Our meeting with the career counselor went very smoothly.
I hate to brag but this was one of the few times I didn't cringe when he spoke for the first time in a interview setting. He didn't make the awkward gestures, and tried to keep eye contact and didn't animate his voice.
I asked the counselor whether I should tell the college regarding his disorder. Her reply was simple. It was up to him because it was a medical issue and it was his right to tell or not tell. There wasn't anything she else she could offer. It was a familiar advice. So we moved on and finished what was on our agenda. We covered all the classes he was going to take next year, what he needed to do during the summer and schedules to take the SAT and senior year.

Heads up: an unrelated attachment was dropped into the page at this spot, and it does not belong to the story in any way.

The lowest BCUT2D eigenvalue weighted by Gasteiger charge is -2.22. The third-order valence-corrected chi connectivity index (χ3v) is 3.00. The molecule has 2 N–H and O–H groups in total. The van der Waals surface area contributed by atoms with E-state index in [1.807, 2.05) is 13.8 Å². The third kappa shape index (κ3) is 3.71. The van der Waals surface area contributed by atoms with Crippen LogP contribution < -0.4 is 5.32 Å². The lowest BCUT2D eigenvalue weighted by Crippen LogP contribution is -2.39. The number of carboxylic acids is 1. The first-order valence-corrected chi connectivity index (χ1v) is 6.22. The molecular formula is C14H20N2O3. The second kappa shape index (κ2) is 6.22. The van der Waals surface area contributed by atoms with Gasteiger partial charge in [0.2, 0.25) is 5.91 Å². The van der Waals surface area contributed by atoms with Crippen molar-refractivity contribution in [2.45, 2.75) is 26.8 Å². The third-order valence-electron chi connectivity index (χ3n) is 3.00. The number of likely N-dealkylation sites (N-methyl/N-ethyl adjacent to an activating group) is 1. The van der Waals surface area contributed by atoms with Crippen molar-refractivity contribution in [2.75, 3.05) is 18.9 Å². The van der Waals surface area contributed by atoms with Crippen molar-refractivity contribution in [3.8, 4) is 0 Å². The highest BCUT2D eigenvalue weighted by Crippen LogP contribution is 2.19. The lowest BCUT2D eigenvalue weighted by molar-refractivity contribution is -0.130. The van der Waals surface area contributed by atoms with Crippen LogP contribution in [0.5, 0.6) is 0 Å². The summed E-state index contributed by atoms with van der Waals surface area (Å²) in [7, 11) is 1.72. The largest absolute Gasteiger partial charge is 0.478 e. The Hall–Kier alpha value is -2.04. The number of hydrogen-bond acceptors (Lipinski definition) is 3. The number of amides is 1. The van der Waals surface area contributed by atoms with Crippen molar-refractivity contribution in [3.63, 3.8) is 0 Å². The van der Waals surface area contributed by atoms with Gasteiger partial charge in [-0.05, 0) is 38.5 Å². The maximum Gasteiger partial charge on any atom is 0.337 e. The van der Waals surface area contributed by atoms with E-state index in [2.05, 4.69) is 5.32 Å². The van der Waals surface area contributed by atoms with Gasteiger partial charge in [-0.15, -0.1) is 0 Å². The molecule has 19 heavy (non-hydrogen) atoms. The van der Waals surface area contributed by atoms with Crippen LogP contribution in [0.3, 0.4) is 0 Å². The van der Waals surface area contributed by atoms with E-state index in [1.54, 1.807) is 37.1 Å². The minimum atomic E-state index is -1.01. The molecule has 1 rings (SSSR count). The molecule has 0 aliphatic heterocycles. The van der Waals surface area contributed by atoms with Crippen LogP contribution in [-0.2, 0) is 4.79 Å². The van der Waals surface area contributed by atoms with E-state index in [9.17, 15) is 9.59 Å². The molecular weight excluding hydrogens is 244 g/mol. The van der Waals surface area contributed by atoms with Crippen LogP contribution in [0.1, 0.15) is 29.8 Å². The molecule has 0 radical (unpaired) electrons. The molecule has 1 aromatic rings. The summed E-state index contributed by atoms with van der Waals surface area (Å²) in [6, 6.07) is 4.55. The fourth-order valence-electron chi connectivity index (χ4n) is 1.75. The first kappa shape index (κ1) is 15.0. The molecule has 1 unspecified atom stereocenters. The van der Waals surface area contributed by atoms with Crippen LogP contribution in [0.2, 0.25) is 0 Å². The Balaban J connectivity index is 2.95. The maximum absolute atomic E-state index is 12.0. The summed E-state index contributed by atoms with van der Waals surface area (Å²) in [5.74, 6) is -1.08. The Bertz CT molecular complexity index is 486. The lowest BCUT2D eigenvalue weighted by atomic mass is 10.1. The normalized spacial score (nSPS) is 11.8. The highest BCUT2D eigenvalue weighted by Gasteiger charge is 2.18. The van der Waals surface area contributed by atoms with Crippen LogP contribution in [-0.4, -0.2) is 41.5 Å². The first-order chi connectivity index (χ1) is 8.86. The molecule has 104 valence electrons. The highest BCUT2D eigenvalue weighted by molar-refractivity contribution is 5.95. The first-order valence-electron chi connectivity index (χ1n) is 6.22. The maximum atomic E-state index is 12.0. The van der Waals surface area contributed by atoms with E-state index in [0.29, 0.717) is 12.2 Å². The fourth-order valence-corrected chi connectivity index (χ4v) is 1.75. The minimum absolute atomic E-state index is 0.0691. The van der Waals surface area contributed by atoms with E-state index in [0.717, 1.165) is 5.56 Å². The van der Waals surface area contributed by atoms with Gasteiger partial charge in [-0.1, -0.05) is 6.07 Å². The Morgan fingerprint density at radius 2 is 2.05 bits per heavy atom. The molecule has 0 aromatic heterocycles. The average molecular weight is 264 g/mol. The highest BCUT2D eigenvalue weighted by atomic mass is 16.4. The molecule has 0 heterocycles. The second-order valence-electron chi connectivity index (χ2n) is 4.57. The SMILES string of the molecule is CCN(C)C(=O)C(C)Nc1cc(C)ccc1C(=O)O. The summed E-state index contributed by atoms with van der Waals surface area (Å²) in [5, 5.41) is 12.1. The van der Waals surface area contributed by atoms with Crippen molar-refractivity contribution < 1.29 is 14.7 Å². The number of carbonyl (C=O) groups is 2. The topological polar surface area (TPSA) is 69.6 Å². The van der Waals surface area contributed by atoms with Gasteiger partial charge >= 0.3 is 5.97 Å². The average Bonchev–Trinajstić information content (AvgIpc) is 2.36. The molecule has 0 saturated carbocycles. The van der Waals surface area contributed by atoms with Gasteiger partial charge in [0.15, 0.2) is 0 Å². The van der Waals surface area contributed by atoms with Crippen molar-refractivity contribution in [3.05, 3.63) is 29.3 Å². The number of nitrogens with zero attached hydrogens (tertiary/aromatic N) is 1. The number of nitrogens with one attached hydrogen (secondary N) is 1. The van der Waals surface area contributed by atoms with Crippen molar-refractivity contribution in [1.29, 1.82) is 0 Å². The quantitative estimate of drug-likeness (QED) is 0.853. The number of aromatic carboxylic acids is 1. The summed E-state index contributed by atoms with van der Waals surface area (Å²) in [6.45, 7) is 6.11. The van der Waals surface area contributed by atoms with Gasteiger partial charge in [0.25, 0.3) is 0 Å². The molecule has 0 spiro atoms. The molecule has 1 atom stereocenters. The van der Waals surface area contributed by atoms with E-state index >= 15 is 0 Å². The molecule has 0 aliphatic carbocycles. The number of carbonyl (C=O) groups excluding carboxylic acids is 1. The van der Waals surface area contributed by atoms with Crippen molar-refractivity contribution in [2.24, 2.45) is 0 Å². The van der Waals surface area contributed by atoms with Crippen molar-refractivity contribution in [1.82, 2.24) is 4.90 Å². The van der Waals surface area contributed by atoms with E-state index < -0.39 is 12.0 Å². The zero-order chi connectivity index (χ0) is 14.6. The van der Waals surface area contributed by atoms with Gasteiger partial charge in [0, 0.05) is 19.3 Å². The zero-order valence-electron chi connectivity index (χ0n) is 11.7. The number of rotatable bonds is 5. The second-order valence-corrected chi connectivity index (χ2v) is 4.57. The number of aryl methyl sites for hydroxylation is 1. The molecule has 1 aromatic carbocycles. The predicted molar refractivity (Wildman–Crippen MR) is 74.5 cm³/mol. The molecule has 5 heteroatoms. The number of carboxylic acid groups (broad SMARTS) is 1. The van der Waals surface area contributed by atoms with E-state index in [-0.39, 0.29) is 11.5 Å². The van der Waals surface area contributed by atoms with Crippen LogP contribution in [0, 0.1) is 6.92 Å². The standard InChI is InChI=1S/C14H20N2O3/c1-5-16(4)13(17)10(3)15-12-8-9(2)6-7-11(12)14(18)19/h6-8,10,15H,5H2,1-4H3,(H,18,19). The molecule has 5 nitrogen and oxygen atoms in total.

But that question of whether telling the school about his disorder was constant in my mind. Does it help or hurt his chances especially when there is so much competition?
It never occurred to me to ask because I was so used to making all the decisions. Maybe it was a cop out, but I told him it was really up to him as I gave him my okay to tell his friends about his disorder.
Then I asked, "Do you think it helps or hurts your chances of getting into the college you want?"
His response was immediate.
"I think it helps. I want to tell them because it is who I am. I want them to know all the difficulties I had and the things I had to work on."
He made perfect sense. I should have asked him for his opinion from the beginning.
Decision has been made and he wants to write about it when time comes for the essays. I was filled with pride and sadness. I was proud he was making his choice and sad because he was no longer that boy in the blue's clues costume.